Cash App became the latest fintech to target its services to the Gen Z population when it announced last week that it would open the application to 13-17 year olds.
The platform – owned by Twitter CEO Jack Dorsey, who also runs digital payments company Square – now allows teens to send peer-to-peer payments through the app and use a credit card. personalized payment, with the appropriate consent of a parent or guardian.
Cash App’s decision to open its platform to a younger population follows a growing trend in fintechs to design products for the Gen Z population.
Several neobanks have built their platforms to meet the financial needs of young people – a market these digital players say incumbents have historically overlooked.
Cash App’s decision will likely be mirrored by other payment and digital banking platforms that serve a wider audience while viewing the children of current customers as an untapped market.
âThe key to winning over this audience is convincing the parents of these teens, who must give their consent for their child to use these services,â said Shayli Lones, vice president of marketing for MX financial data platform, and one of the authors of a recent report explore Gen Z and Millennial trends in banking.
âAs more and more leading data companies help make finances the way they should be, especially among families, we’ll see more fintechs and neobanks taking over the younger audience,â he said. she declared in an e-mail. âOur research has shown that only 47% of Gen Z respondents say they have an account at a traditional bank, credit union, neobank, or tech company. It makes sense that these neobanks are laser-focused on conquering this demographic. “
As more fintechs create products for younger consumers, traditional banks also have an opportunity to better capitalize on demographics, Lones said.
“Our research has shown that local and regional (traditional) banks have more work to do to improve their reliability – and their products and services – if they are to appeal to the younger generations,” she said.
Millennials and baby boomers are more likely to trust local and regional banks, while their Gen Z kids trust national banks more – 44% for Gen Z versus 27% for Baby Boomers, according to Lones research.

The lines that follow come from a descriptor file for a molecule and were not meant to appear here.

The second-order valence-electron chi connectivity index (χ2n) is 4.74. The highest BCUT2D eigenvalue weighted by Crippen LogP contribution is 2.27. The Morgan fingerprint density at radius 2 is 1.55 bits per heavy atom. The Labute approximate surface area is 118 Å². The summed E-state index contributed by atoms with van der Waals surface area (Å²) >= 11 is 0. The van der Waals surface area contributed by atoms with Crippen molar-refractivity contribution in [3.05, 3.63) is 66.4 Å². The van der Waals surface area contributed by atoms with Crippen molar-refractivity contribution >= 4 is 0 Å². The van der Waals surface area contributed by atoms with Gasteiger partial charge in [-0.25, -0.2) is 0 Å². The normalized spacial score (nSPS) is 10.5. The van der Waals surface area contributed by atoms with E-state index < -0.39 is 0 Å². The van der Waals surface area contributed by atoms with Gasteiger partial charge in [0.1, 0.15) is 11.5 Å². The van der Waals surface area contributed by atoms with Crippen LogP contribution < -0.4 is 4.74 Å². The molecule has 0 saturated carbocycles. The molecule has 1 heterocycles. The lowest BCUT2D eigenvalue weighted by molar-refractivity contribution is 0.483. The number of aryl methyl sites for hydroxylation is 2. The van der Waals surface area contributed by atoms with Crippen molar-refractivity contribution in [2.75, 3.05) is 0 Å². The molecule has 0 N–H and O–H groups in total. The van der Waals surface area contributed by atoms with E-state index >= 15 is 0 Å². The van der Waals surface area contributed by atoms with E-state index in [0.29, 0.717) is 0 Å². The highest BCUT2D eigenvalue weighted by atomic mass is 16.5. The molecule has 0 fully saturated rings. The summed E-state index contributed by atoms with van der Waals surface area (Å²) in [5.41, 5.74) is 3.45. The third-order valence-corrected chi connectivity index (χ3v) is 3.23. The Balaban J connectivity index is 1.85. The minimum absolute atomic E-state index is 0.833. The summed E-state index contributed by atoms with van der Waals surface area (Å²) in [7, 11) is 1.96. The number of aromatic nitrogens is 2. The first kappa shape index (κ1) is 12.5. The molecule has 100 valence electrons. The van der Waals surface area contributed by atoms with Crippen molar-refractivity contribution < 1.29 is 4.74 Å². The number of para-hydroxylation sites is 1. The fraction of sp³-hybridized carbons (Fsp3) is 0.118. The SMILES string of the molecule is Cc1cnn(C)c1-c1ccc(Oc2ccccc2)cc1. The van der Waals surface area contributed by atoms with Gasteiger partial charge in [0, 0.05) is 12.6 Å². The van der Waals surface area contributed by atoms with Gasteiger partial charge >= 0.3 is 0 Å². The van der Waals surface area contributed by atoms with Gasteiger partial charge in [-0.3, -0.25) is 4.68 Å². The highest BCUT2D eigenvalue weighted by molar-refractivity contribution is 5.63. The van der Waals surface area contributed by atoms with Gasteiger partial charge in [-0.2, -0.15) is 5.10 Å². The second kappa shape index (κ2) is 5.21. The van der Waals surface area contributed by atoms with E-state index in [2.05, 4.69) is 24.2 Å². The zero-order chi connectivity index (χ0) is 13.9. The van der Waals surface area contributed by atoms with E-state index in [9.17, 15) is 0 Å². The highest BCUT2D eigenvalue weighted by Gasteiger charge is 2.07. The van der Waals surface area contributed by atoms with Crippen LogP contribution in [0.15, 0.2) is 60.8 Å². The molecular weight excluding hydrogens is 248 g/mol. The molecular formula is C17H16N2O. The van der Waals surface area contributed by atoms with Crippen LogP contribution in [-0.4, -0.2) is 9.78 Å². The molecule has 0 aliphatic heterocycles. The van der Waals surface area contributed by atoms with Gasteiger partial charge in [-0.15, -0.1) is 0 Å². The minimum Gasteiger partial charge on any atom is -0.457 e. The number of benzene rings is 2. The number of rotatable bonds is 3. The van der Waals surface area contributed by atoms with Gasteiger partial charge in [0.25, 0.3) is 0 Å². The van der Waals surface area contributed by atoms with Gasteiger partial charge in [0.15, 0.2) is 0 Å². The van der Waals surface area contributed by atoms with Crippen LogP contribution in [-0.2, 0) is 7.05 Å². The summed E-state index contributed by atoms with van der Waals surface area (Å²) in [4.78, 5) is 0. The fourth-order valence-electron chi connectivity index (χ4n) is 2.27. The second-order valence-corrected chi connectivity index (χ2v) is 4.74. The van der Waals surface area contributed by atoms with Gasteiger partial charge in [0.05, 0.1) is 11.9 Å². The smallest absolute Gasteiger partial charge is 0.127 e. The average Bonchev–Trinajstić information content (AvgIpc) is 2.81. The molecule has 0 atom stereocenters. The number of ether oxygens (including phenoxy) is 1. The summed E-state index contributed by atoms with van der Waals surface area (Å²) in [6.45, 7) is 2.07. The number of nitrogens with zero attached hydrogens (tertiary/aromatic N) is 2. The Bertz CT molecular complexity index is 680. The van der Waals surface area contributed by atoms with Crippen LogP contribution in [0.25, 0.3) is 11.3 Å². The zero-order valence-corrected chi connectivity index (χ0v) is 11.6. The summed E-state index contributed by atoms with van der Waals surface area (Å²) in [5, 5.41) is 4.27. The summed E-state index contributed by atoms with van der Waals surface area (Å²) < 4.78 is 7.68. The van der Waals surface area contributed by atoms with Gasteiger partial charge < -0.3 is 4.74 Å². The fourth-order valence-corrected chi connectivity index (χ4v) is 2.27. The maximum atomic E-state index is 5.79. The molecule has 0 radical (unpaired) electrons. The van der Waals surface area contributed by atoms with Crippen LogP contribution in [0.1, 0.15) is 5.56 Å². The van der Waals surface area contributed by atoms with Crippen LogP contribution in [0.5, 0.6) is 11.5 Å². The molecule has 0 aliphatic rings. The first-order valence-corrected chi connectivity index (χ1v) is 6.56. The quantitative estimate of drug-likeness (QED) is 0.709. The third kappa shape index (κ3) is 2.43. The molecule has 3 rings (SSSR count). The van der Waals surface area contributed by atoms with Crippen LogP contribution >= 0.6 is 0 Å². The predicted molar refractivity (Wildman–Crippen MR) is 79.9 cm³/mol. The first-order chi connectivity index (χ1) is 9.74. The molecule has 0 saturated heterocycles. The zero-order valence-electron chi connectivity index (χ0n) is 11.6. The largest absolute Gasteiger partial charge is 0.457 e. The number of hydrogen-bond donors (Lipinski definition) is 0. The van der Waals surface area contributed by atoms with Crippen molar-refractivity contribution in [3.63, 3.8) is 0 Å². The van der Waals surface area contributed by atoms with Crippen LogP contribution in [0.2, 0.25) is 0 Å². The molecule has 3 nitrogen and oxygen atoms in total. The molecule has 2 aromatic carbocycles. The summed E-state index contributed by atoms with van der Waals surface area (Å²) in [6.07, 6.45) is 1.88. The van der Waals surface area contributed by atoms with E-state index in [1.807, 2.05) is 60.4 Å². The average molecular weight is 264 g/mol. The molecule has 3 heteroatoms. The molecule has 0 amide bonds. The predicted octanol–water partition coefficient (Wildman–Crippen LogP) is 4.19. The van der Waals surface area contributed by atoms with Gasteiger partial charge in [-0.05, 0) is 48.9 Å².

“We believe that parents’ banking habits influence their children, but the difference in their banking habits is gradually widening,” she added.
Here is an overview of several neobanks already established in the Generation Z market.
Step founder and CEO CJ MacDonald said he came up with the idea to launch Step after noticing that traditional banks and fintechs only made products for the 18-and-over market.
âA lot of people start their financial journey before they are 18. There wasn’t a product on the market that really suited their needs,â he said. said Banking Dive in December. âWhen we looked at it, we said, ‘What if we could create something where we became that first bank account, that first spending card? “”
The San Francisco-based startup, which launched in 2018, offers teens an account insured at no cost by the Federal Deposit Insurance Corp. (FDIC) accompanied by a secure spending card, allowing users to accumulate credit. The platform also has a peer-to-peer payment function.
A parent or legal guardian is required to co-sign a Step account for users under the age of 18.
Step closed a $ 100 million Series C funding round in April after reaching over 1.5 million users six months after launch, according to TechCrunch. The app is supported by celebrities and social media influencers such as TikTok star Charli D’Amelio and NBA player Stephen Curry.
Although Step targets a young demographic, the account is designed to grow with the customer, MacDonald said.
âOur goal is to grow with the consumer every step of the way in their life, hence the name,â he said. “We are not a teen bank. We are a banking platform and hopefully a brand for the next generation.”